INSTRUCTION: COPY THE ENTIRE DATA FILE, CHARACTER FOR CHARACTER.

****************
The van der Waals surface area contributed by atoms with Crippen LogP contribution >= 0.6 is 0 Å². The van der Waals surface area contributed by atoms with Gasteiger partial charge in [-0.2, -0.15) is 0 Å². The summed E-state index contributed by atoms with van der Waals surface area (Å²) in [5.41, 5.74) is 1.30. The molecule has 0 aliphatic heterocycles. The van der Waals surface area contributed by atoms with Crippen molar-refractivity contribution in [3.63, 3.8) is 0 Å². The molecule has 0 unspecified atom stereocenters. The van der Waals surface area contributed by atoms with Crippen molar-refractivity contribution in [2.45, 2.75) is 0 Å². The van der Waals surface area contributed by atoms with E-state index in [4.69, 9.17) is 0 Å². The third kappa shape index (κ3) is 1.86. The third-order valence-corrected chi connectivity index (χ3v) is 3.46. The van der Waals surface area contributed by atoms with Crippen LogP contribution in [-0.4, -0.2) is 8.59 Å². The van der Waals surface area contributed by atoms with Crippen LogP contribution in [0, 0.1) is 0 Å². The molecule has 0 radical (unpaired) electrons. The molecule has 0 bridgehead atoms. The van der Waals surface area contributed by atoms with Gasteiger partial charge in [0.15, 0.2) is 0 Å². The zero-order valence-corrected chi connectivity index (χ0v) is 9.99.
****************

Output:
The van der Waals surface area contributed by atoms with Crippen LogP contribution >= 0.6 is 0 Å². The van der Waals surface area contributed by atoms with Gasteiger partial charge in [-0.2, -0.15) is 0 Å². The summed E-state index contributed by atoms with van der Waals surface area (Å²) in [5.41, 5.74) is 1.30. The molecule has 0 aliphatic heterocycles. The van der Waals surface area contributed by atoms with Crippen molar-refractivity contribution in [3.63, 3.8) is 0 Å². The molecule has 0 unspecified atom stereocenters. The van der Waals surface area contributed by atoms with Crippen molar-refractivity contribution in [2.45, 2.75) is 0 Å². The van der Waals surface area contributed by atoms with E-state index in [4.69, 9.17) is 0 Å². The third kappa shape index (κ3) is 1.86. The third-order valence-corrected chi connectivity index (χ3v) is 3.46. The van der Waals surface area contributed by atoms with Crippen LogP contribution in [-0.4, -0.2) is 8.59 Å². The van der Waals surface area contributed by atoms with Crippen LogP contribution in [0, 0.1) is 0 Å². The molecule has 0 radical (unpaired) electrons. The molecule has 0 bridgehead atoms. The van der Waals surface area contributed by atoms with Gasteiger partial charge in [0.15, 0.2) is 0 Å². The zero-order valence-corrected chi connectivity index (χ0v) is 9.99.